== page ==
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Ongoing project

Optimising nitrogen transformations in mushroom production (MU17004)

Key research provider: The University of Sydney

What’s it all about?

This project will ultimately help mushroom growers to optimise the rate and timing of nitrogen additions, to achieve maximum yield and nutritional value.

The project team are currently exploring the fate of nitrogen used in mushroom production and composting, including developing a better understanding the microorganisms that are involved in transforming the nitrogen that is added throughout the mushroom production process into other forms. They are also looking at ways and timings to maximise nitrogen use efficiency and promote nitrogen retention for composting, and more. A best practice guide for growers will be produced out of the project findings.

Since the last project update, a survey of 10 Australian mushroom composting facilities across four States has been completed. It included a comparison of composting management processes and compost bacterial activity. The results delivered initial insights to inform the selection of compost yards for further nitrogen management analysis.

The survey revealed that an average of 10 per cent of input nitrogen is incorporated into the mushroom crop, and about 20 per cent of the total is lost as leachate or nitrogen-containing gases. Nitrogen losses also occur from the compost and casing during cropping. To better understand this process, two cropping trials have been established in the Marsh-Lawson Mushroom Unit. Analysis has unfortunately been delayed due to Covid-19 impacts.

The team have isolated specific microorganisms from high temperature composts, with the dominant strains identified by DNA sequencing and characterised. Interactions between the two main compost fungi (Mycothermus thermophilus and Agaricus bisporus) and the dominant Phase 2 bacterial taxa (Pseudoxanthomonas spp) have been examined in more detail. Due to the high relevance of these bacterial taxa, their entire genetic sequence has been determined, with analysis of their functional capabilities ongoing.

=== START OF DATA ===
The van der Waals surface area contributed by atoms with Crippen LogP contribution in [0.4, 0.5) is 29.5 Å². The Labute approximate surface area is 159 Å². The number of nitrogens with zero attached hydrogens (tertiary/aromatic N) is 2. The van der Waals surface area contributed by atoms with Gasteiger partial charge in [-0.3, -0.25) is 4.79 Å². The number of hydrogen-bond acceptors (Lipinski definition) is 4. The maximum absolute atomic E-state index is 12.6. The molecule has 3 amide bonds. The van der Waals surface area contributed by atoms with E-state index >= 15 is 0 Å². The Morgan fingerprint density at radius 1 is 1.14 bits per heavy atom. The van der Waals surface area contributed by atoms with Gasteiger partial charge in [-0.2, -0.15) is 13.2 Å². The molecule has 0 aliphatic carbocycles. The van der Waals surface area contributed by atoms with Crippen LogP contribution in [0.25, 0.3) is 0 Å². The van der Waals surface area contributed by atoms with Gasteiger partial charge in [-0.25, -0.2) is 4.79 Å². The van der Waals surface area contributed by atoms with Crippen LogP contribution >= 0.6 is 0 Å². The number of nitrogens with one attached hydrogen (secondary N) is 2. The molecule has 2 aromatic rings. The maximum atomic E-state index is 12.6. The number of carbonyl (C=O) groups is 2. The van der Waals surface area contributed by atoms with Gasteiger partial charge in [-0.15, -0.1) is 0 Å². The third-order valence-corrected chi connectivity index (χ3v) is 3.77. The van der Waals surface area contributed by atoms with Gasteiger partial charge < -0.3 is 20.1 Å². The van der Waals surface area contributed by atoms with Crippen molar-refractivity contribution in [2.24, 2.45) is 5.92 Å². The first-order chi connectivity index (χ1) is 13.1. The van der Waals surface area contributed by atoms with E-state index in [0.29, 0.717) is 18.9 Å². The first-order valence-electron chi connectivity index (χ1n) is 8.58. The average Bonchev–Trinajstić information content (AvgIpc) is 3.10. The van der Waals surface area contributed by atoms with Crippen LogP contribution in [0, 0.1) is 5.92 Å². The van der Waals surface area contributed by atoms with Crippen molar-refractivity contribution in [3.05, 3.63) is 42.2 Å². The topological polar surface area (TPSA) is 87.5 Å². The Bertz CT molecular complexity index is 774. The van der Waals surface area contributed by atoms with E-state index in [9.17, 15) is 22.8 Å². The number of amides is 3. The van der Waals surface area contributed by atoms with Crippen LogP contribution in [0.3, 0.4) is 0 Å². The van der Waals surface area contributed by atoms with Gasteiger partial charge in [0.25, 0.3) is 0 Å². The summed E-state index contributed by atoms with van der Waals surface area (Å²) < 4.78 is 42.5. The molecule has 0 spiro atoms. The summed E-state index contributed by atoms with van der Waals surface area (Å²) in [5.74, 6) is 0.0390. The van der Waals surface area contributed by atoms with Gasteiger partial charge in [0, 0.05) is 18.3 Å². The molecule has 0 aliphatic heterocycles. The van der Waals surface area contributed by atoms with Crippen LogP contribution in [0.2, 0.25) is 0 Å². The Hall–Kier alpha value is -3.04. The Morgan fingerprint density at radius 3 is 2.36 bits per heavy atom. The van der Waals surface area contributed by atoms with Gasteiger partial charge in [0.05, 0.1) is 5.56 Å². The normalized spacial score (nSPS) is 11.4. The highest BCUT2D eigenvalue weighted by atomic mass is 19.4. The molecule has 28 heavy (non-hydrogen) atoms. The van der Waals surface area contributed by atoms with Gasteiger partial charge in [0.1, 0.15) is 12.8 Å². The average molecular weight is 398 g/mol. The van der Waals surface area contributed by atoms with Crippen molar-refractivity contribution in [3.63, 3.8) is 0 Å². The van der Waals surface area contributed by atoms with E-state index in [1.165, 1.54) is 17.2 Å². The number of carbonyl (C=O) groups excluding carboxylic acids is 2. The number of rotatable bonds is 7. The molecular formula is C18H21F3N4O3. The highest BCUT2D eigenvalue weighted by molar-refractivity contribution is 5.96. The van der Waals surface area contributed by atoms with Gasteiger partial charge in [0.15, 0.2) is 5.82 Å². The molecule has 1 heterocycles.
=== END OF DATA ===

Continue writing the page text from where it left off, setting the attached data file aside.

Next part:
The compost isolate collection contains 175 isolates of 58 different species. This is now sufficient for the design of potential compost inoculation treatments aimed at optimising the composting process.

The reporting period coincided with Covid-19 related work and travel restrictions, resulting in considerable disruption to research progress. The team will continue to share results with industry as opportunities become available.

The project team commenced work in January 2019 and have already isolated and characterised a substantial collection of bacterial strains taken from a range of Australian compost yards in New South Wales, Victoria, South Australia and Tasmania. These samples represent the dominant cultivable bacteria in composts and will underpin the rest of the project.

Many of the most prevalent strains identified were very similar, despite coming from different geographical areas, confirming the conserved biological nature of mushroom composting across Australia.

Analysis of the composts revealed that many of the dominant species have not yet been captured in the strain collection. These are now being targeted using specifically designed growth media and selective conditions.

A detailed survey regarding current nitrogen management by Australian composters was started, with field trips to facilities in Victoria, New South Wales and South Australia, and visits planned to Queensland. The results of this confidential survey will be used to identify composting yards that represent the diversity of processes in the Australian industry, informing the project’s detailed nitrogen balance studies.

ACT NOW

Read an overview of the project in this article, Optimisation of nitrogen use in mushroom production, published on pages 34-35 in the spring 2019 edition of the Australian Mushrooms Journal.

 

Related levy funds
Details

This project is a strategic levy investment in the Hort Innovation Mushroom Fund